American Heritage® Dictionary of the English Language, Fourth Edition
- n. A loose-fitting garment, sleeved or sleeveless, extending to the knees and worn by men and women especially in ancient Greece and Rome.
- n. A medieval surcoat.
- n. A long, plain, close-fitting jacket, usually having a stiff high collar and worn as part of a uniform.
- n. A long, plain, sleeved or sleeveless blouse.
- n. A short pleated and belted dress worn by women for some sports.
- n. Anatomy A coat or layer enveloping an organ or part.
- n. Botany A loose membranous outer covering of a bulb or corm, as of the onion, tulip, or crocus.
- n. See tunicle.
Century Dictionary and Cyclopedia
- n. In Roman antiquity, a garment like a shirt or gown worn by either sex, very often an undergarment: hence a general term applied to garments, of all periods and materials, which are worn depending from the neck, whether girded at the waist or not, or kept in place by other garments worn outside of them, and whether such garments are long and full or short and scant. Thus, the name is given to the Greek chiton in its various forms, to the early English garment worn under the cloak, and even to the hauberk of mail. In the breast of the tunic of the ancient Roman senator a broad vertical stripe of purple (called
latus clavus) was woven; the equites wore two narrow parallel stripes (called angusti clavi) extending from the shoulders to the bottom of the tunic. Hence the terms laticlavii and angusticlavii applied to persons of these orders. See also cut under stola.
- n. At the present time, a garment generally loose, but gathered or girded at the waist, worn by women, usually an outer garment; a sort of wrap or coat for street wear.
- n. Eccles., a vestment worn over the alb in the Roman Catholic Church and in some Anglican churches by the subdeacon or epistler at the celebration of the mass or holy communion. It is similar in shape and color to the dalmatic, but sometimes smaller and with less ornamentation. The bishop's tunic is worn under the dalmatic, and is shorter than the subdeacon's. See
- n. A military surcoat.
- n. In the British army, the ordinary fatigue-coat: applied usually to the coat of a private, but sometimes to that of an officer.
- n. A natural covering; an integument. Specifically— In anatomy, a covering or investing part; a tunicle; a coat, as of the eyeball, the stomach, or an artery. See
- n. A garment worn over the torso, with or without sleeves, and of various lengths reaching from the hips to the ankles.
GNU Webster's 1913
- n. (Rom. Antiq.) An under-garment worn by the ancient Romans of both sexes. It was made with or without sleeves, reached to or below the knees, and was confined at the waist by a girdle.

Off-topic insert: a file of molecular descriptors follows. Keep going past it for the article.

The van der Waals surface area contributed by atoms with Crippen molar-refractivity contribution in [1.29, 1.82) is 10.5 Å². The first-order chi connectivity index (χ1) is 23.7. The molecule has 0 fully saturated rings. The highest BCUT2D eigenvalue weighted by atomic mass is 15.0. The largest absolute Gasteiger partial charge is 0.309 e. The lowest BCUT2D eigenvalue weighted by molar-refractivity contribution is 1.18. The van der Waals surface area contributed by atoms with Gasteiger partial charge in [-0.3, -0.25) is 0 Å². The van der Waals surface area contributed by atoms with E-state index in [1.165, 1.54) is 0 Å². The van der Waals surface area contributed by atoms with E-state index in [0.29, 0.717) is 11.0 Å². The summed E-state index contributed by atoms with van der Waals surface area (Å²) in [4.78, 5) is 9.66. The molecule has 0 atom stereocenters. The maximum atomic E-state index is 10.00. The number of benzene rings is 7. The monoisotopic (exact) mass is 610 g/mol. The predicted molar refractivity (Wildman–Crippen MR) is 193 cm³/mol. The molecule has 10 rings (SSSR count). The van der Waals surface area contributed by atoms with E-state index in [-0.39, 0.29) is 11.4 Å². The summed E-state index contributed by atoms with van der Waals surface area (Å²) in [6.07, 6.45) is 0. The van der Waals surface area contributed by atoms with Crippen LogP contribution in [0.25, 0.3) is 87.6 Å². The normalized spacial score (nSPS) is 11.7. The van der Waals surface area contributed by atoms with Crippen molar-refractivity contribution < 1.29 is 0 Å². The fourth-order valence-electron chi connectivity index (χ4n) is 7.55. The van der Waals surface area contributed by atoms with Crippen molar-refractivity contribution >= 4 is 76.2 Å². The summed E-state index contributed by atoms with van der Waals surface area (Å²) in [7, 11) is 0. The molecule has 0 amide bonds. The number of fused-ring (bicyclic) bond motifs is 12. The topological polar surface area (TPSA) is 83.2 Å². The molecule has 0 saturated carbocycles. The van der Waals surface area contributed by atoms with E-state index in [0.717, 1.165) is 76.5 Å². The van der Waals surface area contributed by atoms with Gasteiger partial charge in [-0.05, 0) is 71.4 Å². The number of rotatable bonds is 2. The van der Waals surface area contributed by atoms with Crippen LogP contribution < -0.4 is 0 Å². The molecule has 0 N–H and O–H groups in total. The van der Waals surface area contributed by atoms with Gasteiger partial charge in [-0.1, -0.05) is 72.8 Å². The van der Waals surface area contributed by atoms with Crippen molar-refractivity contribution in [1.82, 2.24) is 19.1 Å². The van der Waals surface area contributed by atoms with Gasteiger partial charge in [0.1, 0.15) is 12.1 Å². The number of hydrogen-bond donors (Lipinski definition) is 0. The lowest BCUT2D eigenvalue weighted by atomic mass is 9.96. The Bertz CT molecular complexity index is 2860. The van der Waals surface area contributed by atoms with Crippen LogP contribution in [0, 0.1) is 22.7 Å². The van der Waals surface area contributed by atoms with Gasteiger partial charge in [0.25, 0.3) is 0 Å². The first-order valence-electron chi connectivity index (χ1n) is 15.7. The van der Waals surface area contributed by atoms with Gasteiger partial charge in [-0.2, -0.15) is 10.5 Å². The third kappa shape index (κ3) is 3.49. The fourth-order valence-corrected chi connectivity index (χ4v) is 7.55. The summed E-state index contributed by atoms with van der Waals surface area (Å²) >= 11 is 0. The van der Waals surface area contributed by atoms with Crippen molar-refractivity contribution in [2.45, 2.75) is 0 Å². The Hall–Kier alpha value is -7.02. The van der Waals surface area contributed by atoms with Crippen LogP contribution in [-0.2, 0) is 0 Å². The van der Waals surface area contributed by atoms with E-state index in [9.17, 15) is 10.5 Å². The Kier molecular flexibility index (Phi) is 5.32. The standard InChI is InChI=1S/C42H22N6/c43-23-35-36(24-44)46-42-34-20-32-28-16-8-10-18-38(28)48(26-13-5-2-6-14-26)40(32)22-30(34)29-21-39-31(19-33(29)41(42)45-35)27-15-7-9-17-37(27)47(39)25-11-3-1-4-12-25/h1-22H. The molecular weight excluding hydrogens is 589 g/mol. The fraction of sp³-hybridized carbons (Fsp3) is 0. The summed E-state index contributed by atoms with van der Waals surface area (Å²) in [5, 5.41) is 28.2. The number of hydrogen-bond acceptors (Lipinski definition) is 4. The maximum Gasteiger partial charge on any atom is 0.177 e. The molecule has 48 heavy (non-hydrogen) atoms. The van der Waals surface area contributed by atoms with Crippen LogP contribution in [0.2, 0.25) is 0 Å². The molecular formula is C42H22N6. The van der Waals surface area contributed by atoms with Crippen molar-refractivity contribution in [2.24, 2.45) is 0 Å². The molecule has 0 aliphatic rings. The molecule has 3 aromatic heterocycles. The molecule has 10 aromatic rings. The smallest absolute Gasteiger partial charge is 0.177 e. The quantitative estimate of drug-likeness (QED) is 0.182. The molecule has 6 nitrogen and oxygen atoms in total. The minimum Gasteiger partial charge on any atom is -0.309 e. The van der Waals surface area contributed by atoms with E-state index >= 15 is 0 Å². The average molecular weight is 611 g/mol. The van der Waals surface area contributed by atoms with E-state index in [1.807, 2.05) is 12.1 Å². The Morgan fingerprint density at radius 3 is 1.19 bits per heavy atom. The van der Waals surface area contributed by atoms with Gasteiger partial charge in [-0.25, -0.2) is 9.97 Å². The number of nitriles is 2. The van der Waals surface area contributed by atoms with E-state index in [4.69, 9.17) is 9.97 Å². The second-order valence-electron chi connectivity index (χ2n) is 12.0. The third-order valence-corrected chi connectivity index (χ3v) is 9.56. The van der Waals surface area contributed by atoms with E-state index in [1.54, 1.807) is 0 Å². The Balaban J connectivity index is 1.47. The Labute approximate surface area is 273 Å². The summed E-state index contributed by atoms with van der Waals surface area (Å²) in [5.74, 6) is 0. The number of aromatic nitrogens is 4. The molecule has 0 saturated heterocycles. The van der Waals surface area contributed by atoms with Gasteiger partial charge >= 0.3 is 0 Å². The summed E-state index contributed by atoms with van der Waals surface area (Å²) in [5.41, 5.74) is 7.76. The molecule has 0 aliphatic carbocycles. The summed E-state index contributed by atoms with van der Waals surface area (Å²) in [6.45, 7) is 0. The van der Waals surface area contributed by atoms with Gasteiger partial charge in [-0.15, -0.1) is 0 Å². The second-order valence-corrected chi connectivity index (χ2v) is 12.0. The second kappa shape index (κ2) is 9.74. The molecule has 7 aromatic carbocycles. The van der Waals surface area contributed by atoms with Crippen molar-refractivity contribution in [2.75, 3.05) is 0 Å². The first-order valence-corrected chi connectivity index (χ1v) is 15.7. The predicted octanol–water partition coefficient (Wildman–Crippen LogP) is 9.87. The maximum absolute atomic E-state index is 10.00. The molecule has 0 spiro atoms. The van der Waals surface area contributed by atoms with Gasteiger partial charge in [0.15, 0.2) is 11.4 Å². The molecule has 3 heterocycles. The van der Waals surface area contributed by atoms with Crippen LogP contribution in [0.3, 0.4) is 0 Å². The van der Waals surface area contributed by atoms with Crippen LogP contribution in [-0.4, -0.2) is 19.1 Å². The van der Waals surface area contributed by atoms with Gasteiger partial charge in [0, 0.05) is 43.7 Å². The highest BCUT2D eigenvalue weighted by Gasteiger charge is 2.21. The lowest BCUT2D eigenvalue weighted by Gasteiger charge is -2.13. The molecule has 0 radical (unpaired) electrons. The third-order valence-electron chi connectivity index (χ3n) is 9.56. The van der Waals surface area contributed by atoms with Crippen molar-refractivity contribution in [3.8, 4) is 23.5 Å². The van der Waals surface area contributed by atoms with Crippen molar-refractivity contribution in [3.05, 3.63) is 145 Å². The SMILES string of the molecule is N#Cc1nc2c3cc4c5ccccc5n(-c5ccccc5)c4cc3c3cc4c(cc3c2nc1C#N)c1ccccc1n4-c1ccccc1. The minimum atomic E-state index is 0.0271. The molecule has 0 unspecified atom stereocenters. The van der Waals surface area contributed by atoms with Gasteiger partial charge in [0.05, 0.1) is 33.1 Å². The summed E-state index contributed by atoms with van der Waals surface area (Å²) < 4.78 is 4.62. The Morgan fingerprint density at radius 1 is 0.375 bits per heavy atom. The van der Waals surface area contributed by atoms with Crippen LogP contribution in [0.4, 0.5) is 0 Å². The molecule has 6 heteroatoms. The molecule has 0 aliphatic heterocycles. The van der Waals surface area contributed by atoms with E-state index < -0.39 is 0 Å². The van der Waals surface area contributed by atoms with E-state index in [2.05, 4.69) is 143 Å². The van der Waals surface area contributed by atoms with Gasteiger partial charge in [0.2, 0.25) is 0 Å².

- n. Any similar garment worn by ancient or Oriental peoples; also, a common name for various styles of loose-fitting under-garments and over-garments worn in modern times by Europeans and others.
- n. (R. C. Ch.) Same as Tunicle.
- n. (Anat.) A membrane, or layer of tissue, especially when enveloping an organ or part, as the eye.
- n. (Bot.) A natural covering; an integument.
- n. (Zoöl.) See Mantle, n., 3 (a).
- n. an enveloping or covering membrane or layer of body tissue
- n. any of a variety of loose fitting cloaks extending to the hips or knees
- Middle French tunique, from Latin tunica. (Wiktionary)
- Middle English tunik, from Old French tunique, from Latin tunica, of Phoenician origin; akin to Hebrew kuttōnet, kətōnet, from Central Semitic *kuttān, *kittān; see chiton. (American Heritage® Dictionary of the English Language, Fourth Edition)
“Senators had a broad stripe of purple, sewed on the breast of their tunic, called _latus clavus_, which is sometimes put for the _tunic_ itself, or the dignity of a senator.”
“Jack in his tunic is arguably a variant of Sir Joshua Reynolds's famous painting of Omai (c. 1775) as Nature-prophet draped in flowing robes and standing in a Tahitian Eden.”
“The Armani tunic is now hanging over a Gary Graham black, silk, long, straight, sheath dress – also never worn.”
“I guess it was a pimpin tunic because it made his brothers madly jealous.”
“Agreed, I never looked smarter than when in tunic, white shirt and tie.”
“If I took my mrs out to the local pizza house in tunic etc she would think I was a complete wanker as well.”
“The red tunic is recognized internationally as a Canadian icon, second only to the maple leaf itself.”
“The "dress" or tunic is a simple robe of white and blue with no other embroidery.”
“In Tepoztlán the tunic is made of black velvet and embroidered with sequins.”
“Saw there Sir Samuel and Lady Baker, the latter wore an amber satin tunic over a white dress, and a necklace of lion's teeth.”
These user-created lists contain the word ‘tunic’.
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